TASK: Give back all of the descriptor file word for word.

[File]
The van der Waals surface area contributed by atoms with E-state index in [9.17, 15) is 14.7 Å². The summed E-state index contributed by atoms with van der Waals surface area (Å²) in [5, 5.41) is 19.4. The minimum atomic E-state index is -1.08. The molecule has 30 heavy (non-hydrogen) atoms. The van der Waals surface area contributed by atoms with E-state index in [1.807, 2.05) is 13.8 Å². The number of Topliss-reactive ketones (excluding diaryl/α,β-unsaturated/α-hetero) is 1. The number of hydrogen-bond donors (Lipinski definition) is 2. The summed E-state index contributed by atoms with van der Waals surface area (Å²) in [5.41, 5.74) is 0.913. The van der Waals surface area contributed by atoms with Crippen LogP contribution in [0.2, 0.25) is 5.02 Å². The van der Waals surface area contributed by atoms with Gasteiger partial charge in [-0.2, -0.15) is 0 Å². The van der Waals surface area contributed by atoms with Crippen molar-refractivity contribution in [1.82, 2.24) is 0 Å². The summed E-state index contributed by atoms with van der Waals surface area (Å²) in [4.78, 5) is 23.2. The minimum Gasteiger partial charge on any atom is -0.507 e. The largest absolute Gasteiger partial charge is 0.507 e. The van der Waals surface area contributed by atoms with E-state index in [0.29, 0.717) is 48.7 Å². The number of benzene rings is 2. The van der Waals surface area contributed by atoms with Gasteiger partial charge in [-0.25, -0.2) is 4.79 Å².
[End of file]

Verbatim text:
The van der Waals surface area contributed by atoms with E-state index in [9.17, 15) is 14.7 Å². The summed E-state index contributed by atoms with van der Waals surface area (Å²) in [5, 5.41) is 19.4. The minimum atomic E-state index is -1.08. The molecule has 30 heavy (non-hydrogen) atoms. The van der Waals surface area contributed by atoms with E-state index in [1.807, 2.05) is 13.8 Å². The number of Topliss-reactive ketones (excluding diaryl/α,β-unsaturated/α-hetero) is 1. The number of hydrogen-bond donors (Lipinski definition) is 2. The summed E-state index contributed by atoms with van der Waals surface area (Å²) in [5.41, 5.74) is 0.913. The van der Waals surface area contributed by atoms with Crippen LogP contribution in [0.2, 0.25) is 5.02 Å². The van der Waals surface area contributed by atoms with Gasteiger partial charge in [-0.2, -0.15) is 0 Å². The van der Waals surface area contributed by atoms with Crippen molar-refractivity contribution in [1.82, 2.24) is 0 Å². The summed E-state index contributed by atoms with van der Waals surface area (Å²) in [4.78, 5) is 23.2. The minimum Gasteiger partial charge on any atom is -0.507 e. The largest absolute Gasteiger partial charge is 0.507 e. The van der Waals surface area contributed by atoms with E-state index in [0.29, 0.717) is 48.7 Å². The number of benzene rings is 2. The van der Waals surface area contributed by atoms with Gasteiger partial charge in [-0.25, -0.2) is 4.79 Å².